BY DAILY SABAH
Sweden on Thursday highlighted the need for more talks with Türkiye on its NATO membership bid, shortly after the Swedish prime minister visited Ankara and held meetings with Turkish officials.
“Personally, I think that the prime minister of Sweden’s visits to Ankara showed that there is still plenty of room for dialogue, a dialogue which is now underway and ongoing,” Swedish Foreign Minister Tobias Billstrom said during a joint news conference with his German counterpart Annalena Baerbock in Berlin.
“And that has to be done on all levels, the highest level with the Prime Minister meeting with President (Recep Tayyip) Erdoğan, and the second level that would be me, I will shortly go to Ankara this autumn to continue discussions with my counterparts there,” he added.
Billstrom also pointed to ongoing talks among Sweden, Finland and Türkiye on the Tripartite Memorandum of Understanding, to address Ankara’s expectations from the two countries.
“When all conditions laid down in the memorandum have been fulfilled, the Turkish Parliament will be ready to ratify,” he said.
Billstrom made clear that Sweden is “working diligently toward a quick and seamless entry into NATO, where legal, political, organizational and other conditions are necessary for our membership.”
“I think the discussions are continuing in a very positive way. Sweden is preparing its own ratification, which concludes the Accession Protocol, and confirms Sweden as a NATO ally, and when all 30 NATO allies ratify, Sweden will be ready,” he said.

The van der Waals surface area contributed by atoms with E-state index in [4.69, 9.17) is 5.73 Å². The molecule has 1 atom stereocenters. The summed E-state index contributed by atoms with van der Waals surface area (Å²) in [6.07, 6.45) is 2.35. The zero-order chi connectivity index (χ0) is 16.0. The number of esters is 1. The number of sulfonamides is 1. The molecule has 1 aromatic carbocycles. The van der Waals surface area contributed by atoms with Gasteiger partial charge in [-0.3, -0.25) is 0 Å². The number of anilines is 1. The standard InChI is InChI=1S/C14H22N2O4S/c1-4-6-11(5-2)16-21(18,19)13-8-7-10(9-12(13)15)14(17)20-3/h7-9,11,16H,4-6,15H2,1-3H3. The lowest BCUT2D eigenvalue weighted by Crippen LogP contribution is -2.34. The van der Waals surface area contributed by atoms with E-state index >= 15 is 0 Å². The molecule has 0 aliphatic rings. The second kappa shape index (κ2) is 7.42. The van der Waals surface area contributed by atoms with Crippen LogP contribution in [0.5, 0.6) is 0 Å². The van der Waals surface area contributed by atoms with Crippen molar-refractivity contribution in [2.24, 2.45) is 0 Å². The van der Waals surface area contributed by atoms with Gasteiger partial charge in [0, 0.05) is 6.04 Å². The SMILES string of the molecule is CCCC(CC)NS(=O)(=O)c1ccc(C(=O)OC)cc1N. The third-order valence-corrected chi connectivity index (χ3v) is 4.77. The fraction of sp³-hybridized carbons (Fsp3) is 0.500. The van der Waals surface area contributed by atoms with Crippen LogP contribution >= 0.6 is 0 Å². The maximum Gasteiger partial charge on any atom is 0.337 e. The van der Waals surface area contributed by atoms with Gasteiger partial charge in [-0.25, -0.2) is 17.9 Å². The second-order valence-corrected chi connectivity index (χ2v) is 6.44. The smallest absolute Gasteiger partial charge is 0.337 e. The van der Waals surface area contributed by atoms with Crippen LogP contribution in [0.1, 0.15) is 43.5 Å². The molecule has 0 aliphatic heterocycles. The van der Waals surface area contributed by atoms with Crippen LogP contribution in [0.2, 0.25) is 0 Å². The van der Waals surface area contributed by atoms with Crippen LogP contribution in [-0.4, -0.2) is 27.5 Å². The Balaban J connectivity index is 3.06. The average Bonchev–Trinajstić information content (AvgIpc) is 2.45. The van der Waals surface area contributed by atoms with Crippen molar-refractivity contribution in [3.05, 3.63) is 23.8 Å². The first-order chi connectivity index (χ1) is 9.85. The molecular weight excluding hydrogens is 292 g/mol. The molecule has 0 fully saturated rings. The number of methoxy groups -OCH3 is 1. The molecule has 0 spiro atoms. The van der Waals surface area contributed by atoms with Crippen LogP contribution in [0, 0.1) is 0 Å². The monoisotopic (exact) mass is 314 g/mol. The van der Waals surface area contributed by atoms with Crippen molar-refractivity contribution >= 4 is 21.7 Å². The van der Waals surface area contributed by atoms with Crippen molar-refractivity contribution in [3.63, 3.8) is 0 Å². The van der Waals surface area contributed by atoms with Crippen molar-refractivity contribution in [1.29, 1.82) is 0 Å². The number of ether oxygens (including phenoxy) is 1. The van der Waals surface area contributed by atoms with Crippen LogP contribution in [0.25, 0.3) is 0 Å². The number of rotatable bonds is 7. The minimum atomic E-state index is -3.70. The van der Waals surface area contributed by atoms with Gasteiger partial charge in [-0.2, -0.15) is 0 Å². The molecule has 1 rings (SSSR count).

Türkiye expects to see Sweden alleviate Ankara’s concerns about terrorism under the tripartite memorandum, Erdoğan said Tuesday, urging Stockholm for more concrete steps.
Speaking at a joint news conference with Swedish Prime Minister Ulf Kristersson in the Turkish capital Ankara, Erdoğan said his country is pleased that the new Swedish government said it will comply with the tripartite memorandum signed in Madrid.
“Sweden wants NATO membership for its own security, and Türkiye wants to see a Sweden that supports the alleviation of Ankara’s security concerns,” he added.
PKK, its Syrian branch YPG, the Gülenist Terror Group (FETÖ) and the DHKP-C terrorist groups “must be prevented from exploiting Sweden’s democratic environment,” he also said, noting that PKK terrorists should not be allowed to protest with their organization’s rags in Sweden.
It is “important” that members of FETO, the group behind the 2016 defeated coup in Türkiye, are extradited from Sweden, the president said, urging for more action on the matter.
Kristersson, for his part, said his country will “fully implement the tripartite memorandum” signed in June between Sweden, Türkiye and Finland.
Stockholm understands that Ankara is engaging in a fight against the PKK terrorist group and wants to help with that fight, the prime minister said, underlining that he had a “positive” meeting with Erdoğan.
“We will take great steps toward the end of this year and at the beginning of next year, especially in the field of anti-terror legislation,” he said, adding that his country will take any threat against Sweden and Türkiye “seriously.”
He also noted that there is “great potential in our relationship with Türkiye” and said the two countries “can do a lot in trade and tourism.”
The PKK is listed as a terrorist organization by Türkiye, the European Union and the United States, and is responsible for the deaths of 40,000 people, including women, children and infants.
The trilateral agreement that Türkiye, Sweden and Finland signed in June stipulates that Finland and Sweden will not provide support to the YPG and FETÖ. The deal also said Ankara extends full support to Finland and Sweden against threats to their national security.
All 30 standing NATO allies need to approve any expansion of the bloc.
Sweden’s parliament will vote on Nov. 16 on a draft bill to tighten counterterrorism laws, according to a statement Tuesday.
It said the constitutional committee proposed a bill that restricts the freedom of assembly of groups affiliated with terrorism.
Authorities will be provided with the opportunity to be more effective in the fight against terrorism with the new law.
The legislation is expected to take effect on Jan. 1 if passed.